By Stacy Bare
Best Defense rugby correspondent
I wonder if there is not something deeply cathartic about the infantry unit performing the Haka, an ancient ritual designed to intimidate opponents, while also honoring them. In a few moments, the unit is able to express incredible, unified emotion, and sadness, while at the same time letting death know it will not break their unit's camaraderie.
There is a respect shown to death itself here, a worthy opponent in its own right that accompanies the warrior regardless of the battlefield. Does the warrior culture of the Ma'ori people, seeped so thoroughly through the NZ Army, allow for greater resilience in the modern day soldiers? The first time I watched it I had tears streaming down my eyes and imagined myself and my old units performing the Haka for a dozen or so fallen comrades.
As a former rugby player I can relate to the strength and power of the ritual. When we had a large number of Fijians, Kiwis, and Samoans on the team we did a similar dance before games. Most of the Islanders were warriors and soldiers themselves. We do not have this kind of coming home in America, this reinforcement, even in death, of the inherent strength of our warriors. Are we overly sensitive, overly surprised that in war, maiming and death occur?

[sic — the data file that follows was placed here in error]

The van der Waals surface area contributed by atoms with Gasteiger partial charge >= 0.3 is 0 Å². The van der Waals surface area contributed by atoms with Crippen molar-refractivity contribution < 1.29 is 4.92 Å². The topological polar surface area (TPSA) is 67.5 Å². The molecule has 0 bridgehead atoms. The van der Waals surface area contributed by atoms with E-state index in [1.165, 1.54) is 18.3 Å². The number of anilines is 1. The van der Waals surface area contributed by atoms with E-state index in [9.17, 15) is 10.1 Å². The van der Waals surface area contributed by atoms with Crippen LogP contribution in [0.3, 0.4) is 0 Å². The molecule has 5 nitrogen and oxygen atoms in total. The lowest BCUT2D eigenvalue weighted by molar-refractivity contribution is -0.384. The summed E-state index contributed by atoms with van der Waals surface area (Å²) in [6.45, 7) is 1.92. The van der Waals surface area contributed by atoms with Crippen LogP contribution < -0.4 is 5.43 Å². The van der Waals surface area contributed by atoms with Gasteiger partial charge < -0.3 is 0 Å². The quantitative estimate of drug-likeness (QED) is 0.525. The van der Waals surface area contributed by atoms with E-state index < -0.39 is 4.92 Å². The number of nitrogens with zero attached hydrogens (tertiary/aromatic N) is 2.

Then again, one wonders if the number of deaths of the NZ forces equated to ours, would this Haka happen every time there?
Still, I can't help but think if when our brothers and sisters came home, if we allowed ourselves the opportunity to yell, to scream, and to shake our tongues at death, we wouldn't be a far healthier society.
Stacy Bare served as a captain in the U.S. Army from 2000-2004 and again from 2006-2007. He served as the Counter Terrorism Team Chief in Sarajevo, Bosnia, in 2003-04 and as a Civil Affairs Team Chief in Baghdad, Iraq, from 2006-07. He is now the Director of Outdoor Programming for the Sierra Club.
Thomas E. Ricks covered the U.S. military for the Washington Post from 2000 through 2008.